Six impossible things

Kittens and roofing and 4th street, oh my

As some of you already know, this is a rather busy weekend for me. I lost my elder cat, Nimue, to a combination of kidney failure, hyperthyroid, and general old age (she was 19) a couple of weeks back, and on Wednesday I acquired an 11 week (or so) kitten to keep Caz company. She’s a rescue kitten, part of a litter found in a window-well; gray tabby shorthair and barely more than a handful at the moment. She is tentatively named Karma, and is totally fearless…and fascinated by Cazaril’s tail. Caz, in turn, was rather dubious to begin with but is rapidly warming to the idea of having a self-propelled chase toy, even if it means his tail gets chewed on from time to time. I have put the breakables in the cupboard for the forseeable future.

On Thursday night, we had terrific thunderstorms; I woke to crashing at 3:30 a.m. and went downstairs to discover my living room ceiling raining on my good rug. Luckily, the water landed mainly in the open part of the room and not on any of the good furniture, but there was still a lot of scurrying around to make sure everything was pushed back and I had enough buckets and bowls in place to catch what was still coming in.

I spent the rest of the night ferrying buckets from living room to kitchen and back, in between getting books and papers and other easily portable stuff that might get water-damaged out of the living room. Friday, I spent on the phone with roofers and insurance people.

By 6 p.m. Friday, the roofer had put a temporary patch on the quarter-sized hole that the falling cottonwood branch put all the way through the roof – not just the shingles, the board underneath was splintered, and you could see daylight in the inside of the eaves where no daylight should have been. Now I’m waiting for the insurance claims adjuster to set up an appointment, which could be a while – there are a LOT of damaged homes in the area (apparently the wind blew the third story off a three-story building in a small town west of here – not just blew the roof off, blew the whole third story off. Not a tornado, either). I’ve had power off and on, and it seems mostly to be back by now, but there’s more thunderstorms expected tonight, so who knows…and my sister called because her power’s into its second day of being out and if it doesn’t come back on, she may want to spend the night in my air-conditioned spare room, cats or no cats (she has allergies).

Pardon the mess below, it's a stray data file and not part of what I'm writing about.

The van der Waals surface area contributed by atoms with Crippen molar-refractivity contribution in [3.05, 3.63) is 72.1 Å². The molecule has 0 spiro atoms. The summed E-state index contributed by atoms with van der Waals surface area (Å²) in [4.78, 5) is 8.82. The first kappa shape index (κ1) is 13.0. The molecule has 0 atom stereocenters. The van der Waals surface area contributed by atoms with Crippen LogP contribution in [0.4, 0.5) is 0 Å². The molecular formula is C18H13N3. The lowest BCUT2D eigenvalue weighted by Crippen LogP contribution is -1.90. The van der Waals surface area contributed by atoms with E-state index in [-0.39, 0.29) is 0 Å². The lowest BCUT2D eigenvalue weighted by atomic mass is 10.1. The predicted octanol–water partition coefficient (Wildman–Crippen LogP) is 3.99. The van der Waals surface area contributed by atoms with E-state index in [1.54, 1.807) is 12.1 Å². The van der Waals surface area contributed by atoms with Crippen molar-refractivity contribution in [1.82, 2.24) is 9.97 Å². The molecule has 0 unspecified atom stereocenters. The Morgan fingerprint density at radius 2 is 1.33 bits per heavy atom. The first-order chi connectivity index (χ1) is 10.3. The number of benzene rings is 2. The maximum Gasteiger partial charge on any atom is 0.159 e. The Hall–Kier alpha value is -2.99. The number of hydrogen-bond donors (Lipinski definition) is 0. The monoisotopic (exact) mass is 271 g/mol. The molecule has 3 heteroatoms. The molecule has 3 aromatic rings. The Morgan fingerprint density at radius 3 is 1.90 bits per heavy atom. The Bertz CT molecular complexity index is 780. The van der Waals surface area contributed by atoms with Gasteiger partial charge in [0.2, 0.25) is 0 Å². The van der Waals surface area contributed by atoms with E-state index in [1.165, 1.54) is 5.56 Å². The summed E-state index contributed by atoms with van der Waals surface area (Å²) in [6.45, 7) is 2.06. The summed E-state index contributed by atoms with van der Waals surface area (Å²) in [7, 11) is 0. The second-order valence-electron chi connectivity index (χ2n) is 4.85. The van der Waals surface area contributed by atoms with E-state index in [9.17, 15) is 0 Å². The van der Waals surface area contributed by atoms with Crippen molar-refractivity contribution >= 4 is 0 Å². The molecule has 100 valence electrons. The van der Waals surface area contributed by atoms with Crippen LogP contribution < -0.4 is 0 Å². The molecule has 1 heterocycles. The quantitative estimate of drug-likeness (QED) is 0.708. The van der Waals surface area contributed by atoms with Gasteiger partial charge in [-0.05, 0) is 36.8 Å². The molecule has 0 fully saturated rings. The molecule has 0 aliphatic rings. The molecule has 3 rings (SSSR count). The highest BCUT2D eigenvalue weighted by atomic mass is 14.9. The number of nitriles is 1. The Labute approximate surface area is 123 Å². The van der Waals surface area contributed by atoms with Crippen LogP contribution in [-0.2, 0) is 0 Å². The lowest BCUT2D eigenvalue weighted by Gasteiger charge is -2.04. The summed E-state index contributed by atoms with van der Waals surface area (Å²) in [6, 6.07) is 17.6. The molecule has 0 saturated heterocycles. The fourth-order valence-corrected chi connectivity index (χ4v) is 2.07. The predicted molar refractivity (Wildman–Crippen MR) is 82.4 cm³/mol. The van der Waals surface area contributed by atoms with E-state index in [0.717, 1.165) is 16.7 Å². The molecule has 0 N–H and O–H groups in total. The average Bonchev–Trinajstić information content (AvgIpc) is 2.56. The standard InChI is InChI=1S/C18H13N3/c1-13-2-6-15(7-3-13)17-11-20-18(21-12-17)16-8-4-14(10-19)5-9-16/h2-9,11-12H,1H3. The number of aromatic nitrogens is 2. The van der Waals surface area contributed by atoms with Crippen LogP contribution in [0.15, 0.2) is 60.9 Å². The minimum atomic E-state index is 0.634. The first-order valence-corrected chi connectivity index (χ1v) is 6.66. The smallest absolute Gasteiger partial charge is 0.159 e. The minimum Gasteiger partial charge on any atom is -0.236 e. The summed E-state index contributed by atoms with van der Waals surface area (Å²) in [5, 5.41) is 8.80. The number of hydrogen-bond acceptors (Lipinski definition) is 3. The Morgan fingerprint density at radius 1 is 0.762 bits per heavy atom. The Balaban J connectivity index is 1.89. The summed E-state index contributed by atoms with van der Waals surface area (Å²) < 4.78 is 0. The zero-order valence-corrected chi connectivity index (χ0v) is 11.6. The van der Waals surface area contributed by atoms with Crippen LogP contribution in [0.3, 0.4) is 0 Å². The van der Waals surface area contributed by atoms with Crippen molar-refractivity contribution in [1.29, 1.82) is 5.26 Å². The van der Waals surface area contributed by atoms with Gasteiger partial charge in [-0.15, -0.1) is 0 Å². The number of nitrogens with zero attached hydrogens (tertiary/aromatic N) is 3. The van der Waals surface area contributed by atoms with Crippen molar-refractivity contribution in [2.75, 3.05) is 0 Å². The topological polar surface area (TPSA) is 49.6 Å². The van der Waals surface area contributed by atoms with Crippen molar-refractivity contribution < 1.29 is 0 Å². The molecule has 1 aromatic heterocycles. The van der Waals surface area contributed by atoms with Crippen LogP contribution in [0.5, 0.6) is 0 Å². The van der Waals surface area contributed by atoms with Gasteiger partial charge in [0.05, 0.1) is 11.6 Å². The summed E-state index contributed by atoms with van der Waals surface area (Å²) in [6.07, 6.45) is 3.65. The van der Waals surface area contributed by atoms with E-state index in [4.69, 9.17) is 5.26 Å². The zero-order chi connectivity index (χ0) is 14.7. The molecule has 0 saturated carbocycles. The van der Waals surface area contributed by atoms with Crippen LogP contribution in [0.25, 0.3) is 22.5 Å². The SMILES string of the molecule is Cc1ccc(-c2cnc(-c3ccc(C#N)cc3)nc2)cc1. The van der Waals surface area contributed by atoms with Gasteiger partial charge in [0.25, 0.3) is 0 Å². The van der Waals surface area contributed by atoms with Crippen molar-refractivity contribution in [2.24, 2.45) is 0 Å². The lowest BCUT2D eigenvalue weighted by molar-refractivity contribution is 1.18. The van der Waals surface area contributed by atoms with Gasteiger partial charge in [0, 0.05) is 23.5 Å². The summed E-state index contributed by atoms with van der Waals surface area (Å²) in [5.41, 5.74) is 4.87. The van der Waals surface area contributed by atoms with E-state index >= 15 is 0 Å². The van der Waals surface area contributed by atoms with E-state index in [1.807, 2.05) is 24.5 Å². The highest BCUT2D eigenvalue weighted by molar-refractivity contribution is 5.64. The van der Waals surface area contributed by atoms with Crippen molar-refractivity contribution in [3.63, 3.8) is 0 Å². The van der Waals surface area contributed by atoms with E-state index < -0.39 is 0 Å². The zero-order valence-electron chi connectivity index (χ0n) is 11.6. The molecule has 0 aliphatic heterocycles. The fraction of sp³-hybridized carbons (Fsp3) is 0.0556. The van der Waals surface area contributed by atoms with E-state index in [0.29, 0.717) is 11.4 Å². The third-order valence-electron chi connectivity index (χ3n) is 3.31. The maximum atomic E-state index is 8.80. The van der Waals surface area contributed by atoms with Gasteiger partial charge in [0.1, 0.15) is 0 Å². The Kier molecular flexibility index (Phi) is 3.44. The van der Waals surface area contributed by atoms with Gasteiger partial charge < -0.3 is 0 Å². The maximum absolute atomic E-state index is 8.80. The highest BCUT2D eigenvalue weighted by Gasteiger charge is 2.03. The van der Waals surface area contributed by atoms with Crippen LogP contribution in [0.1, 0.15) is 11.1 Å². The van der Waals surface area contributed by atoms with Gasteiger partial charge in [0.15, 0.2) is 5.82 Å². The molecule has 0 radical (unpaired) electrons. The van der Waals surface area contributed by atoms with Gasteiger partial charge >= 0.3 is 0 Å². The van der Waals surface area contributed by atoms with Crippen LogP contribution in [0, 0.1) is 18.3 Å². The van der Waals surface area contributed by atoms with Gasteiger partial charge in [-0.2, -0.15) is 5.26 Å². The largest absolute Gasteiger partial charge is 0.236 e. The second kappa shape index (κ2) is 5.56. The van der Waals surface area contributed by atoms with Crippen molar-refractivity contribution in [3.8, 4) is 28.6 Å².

And it’s 4th Street Fantasy Con weekend, which means I’m juggling panels and convention stuff on top of all this. And the kitten is doing gravity checks as I type (batting pens, hair clips, book marks, flash drives, scissors, paperbacks, and other small items off the edge of my desk to make sure gravity is still working properly). I will pick them up later.

All this is in aid of explaining why this is a somewhat disjointed post today. My brain is full of a jumble of fascinating 4th street stuff, plus insurance and cleanup stuff, plus remembering to call the vet on Monday to schedule the second round of kitten immunizations, and so on.

Protagonists rarely have this kind of jumble of events to deal with all at once (OK, it’s rare to have it all happen at once in real life, too, so this is reasonable). But the characters in a book, if they’re at all realistic, have as many roles to juggle as actual people: personal, career, family, friends, community, etc. Often, one or more of these possible roles gets ignored in the course of the story, or subsumed into some other role. A fantasy hero who’s busy saving the world isn’t expected to go to work at MacDonalds or volunteer at the food shelf – her/his job and contribution to the community is Saving The World, and that’s plenty enough to be going on with.

Nonetheless, it can be extremely useful to think about all the other things the protagonist could or should be doing, all the stuff he/she is neglecting in order to Save the World. Because some of it will have consequences. Maybe those consequences won’t come home to roost within the confines of the particular story the writer is telling, or maybe they’ll all show up at once, but if the writer never stops to think about them at all, they’re very unlikely to show up on their own even if it would be extremely useful to the story.